Looking for easy crops to grow for beginner gardening? Growing a vegetable garden may sound intimidating for new growers but as long as you are choosing the right crops, it’s a fairly easy hobby to get into. If the idea of growing your own food appeals to you then you can turn any available outdoor space into a vegetable garden. All you need is a great spot to set up your vegetable garden, high-quality soil and lots of sunshine! We’ve already outlined ways to plant vegetables by the season to ensure a bountiful yield but for growers who are building their vegetable patch for the first time, include these crops to your garden:
The Easiest Vegetables to Plant for Beginner Gardening
All varieties of peas are fairly easy to grow because these crops could tolerate cooler weather but we recommend growing sugar snap peas or snow peas. Peas are also fuss-free, they’re the kind of vegetable that grows and multiplies without much help. Just sow the seeds into the ground starting March and let the peas do the rest. By June to August, you can start harvesting the peas. And the more peas you pluck, the more peas grow!
Of course, since pea plants have softer stems, you have to build a structure for support. Bamboo canes, trellises, or chicken wire attached to posts should be enough to keep the plants standing upright. Bush pea varieties, like snow peas; on the other hand, does not require any support at all.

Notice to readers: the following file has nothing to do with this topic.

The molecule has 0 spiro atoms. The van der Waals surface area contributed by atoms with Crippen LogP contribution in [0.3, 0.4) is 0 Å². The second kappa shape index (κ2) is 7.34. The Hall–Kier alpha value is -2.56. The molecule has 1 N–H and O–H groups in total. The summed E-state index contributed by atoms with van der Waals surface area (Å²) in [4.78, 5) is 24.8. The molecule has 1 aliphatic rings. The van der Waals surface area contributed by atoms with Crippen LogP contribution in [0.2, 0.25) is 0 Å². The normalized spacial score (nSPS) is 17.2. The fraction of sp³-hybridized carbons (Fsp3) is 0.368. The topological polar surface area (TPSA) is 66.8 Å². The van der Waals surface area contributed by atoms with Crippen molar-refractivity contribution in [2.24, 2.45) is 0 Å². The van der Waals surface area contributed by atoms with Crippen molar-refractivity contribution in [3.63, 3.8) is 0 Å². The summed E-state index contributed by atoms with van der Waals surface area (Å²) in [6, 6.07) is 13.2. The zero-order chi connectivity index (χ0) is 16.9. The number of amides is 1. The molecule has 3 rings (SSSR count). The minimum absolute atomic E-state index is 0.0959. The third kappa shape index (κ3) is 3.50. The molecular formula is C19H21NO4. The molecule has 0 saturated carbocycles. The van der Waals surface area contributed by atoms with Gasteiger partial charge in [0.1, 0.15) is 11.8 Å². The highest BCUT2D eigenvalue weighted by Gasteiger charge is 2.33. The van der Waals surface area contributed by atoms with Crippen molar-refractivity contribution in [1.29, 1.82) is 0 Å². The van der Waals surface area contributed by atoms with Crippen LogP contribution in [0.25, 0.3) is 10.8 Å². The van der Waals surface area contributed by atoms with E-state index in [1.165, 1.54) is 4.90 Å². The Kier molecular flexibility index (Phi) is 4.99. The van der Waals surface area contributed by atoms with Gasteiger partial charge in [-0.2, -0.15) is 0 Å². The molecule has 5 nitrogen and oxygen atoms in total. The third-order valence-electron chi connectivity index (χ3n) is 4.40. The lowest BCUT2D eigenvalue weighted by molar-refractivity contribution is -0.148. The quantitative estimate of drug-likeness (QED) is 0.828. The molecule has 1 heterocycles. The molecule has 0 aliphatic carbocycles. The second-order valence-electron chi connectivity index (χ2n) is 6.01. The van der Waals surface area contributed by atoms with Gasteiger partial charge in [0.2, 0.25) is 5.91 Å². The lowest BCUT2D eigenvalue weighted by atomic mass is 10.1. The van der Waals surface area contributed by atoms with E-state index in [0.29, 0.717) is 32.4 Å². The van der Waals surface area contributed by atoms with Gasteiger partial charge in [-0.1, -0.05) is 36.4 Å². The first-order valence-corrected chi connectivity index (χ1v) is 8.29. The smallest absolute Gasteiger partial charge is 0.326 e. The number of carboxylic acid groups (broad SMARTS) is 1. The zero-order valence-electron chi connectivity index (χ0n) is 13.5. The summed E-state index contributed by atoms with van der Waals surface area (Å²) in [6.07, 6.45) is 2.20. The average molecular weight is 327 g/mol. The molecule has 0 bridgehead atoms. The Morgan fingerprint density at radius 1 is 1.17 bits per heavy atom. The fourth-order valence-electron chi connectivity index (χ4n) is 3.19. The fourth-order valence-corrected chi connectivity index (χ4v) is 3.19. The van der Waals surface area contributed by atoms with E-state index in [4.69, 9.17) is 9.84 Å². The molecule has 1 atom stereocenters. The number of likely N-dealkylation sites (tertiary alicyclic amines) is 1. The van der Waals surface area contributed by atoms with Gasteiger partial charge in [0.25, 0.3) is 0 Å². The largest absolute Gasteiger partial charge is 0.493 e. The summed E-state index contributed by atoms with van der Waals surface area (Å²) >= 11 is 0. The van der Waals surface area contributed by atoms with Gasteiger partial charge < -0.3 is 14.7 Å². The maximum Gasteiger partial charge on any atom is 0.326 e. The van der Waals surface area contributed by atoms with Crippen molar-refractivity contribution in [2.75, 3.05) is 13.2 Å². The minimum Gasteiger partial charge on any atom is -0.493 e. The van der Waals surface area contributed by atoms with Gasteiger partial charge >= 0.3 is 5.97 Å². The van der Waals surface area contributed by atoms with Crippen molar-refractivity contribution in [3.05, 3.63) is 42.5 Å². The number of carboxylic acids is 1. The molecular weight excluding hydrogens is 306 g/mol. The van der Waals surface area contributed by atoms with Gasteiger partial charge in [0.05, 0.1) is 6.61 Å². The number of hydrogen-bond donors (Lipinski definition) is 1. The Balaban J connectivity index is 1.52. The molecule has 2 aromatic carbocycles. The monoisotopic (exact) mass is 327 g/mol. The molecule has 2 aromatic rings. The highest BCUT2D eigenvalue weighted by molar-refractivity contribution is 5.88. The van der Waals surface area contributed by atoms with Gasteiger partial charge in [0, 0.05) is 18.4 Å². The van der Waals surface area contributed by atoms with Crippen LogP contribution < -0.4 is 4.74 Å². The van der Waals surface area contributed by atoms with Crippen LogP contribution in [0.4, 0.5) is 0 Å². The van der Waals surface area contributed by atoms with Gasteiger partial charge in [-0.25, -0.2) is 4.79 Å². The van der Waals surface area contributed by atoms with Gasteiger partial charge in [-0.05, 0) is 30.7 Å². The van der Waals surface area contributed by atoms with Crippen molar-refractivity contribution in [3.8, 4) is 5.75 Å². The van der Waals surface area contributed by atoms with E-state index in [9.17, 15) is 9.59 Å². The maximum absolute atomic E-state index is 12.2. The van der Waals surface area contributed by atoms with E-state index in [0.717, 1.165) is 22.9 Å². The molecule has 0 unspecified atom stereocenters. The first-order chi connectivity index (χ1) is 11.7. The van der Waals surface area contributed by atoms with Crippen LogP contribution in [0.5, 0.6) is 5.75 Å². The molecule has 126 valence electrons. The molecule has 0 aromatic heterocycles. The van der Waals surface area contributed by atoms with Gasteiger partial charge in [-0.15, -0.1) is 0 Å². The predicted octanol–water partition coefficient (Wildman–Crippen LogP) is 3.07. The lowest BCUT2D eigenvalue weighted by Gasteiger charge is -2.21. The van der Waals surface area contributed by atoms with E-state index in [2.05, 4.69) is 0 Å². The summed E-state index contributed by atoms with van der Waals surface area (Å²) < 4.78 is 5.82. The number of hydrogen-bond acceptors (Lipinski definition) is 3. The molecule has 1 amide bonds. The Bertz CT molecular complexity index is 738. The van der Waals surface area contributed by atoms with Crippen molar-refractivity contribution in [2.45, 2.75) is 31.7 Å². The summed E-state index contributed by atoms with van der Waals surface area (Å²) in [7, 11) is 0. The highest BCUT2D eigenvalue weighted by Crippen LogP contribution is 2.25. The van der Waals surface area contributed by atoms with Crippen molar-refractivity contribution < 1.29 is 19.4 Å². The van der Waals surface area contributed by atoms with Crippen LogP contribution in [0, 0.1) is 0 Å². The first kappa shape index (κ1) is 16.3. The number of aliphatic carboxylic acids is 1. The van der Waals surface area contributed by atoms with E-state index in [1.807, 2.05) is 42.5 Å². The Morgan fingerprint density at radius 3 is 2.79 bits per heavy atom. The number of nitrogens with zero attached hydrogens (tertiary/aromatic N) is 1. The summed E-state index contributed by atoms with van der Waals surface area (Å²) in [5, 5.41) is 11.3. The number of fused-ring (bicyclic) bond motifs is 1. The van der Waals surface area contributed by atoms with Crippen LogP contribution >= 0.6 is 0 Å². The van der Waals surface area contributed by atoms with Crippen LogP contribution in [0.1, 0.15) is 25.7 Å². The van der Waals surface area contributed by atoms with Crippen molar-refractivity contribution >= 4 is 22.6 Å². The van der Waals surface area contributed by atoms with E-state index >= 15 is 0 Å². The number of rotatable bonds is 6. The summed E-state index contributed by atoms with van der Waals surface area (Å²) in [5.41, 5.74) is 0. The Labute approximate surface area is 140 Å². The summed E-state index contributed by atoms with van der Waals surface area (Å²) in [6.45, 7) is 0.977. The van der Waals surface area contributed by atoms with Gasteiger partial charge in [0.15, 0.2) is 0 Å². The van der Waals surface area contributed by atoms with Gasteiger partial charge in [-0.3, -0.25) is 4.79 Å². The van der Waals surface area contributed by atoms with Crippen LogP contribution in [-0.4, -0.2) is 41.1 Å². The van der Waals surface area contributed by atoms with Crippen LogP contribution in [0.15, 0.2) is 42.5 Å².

Just like peas, beets do well in cooler weather. Beetroots are so easy to grow and the seeds are best sown early in the spring season. A month or so after the plants grow; the beets are ready for harvest. We recommend sowing the beetroot directly into the ground starting March to July.
Once the beetroots grow into golf ball-sized, they can be harvested. But if you want the root to grow bigger, you can wait for a few weeks before harvesting. Beets love moist soil so water the plants deeply during the summer months but don’t go overboard!
Okra is a warm-weather vegetable that can tolerate drought. This is one of the reasons why it's such an easy vegetable to grow. You can plant the okra seeds directly into the ground (if the weather warms up) or grow the vegetable indoors using peat pots if the weather is still too cold.
If you are planting this vegetable from seeds, try soaking the seeds overnight in lukewarm water to accelerate the germination. Do note that okras love the full sun, well-drained soil, and lots of room to grow. You have to space the okra plants out, making sure they are 3 to 4 feet apart.
Potatoes are the perfect root crops for beginner growers because the plants do not take much room, these are so easy to care for, and they thrive without much help. It's almost impossible to kill a potato plant!
Potatoes are best grown in rows with each plant about 3 feet apart. You can use potato seeds or cut up potato pieces for planting. Potatoes love shady environments and even moisture so water these tubers carefully. Too much watering may lead to misshapen potatoes!
Chives are a versatile herb but they can be used in salads or meat dishes as a vegetable or garnish. This vegetable loves the full sun but it will thrive in shady environments too. Chives are a perennial plant that can tolerate milder climates. Moist, fertile, and well-draining soil is best for growing chives. Use organic compost to amend the soil.
Chives are thirsty crops so water these consistently throughout the growing season for maximum yield. Once the chive plants have matured, they will require minimum care. Chives will continue to grow even after harvesting.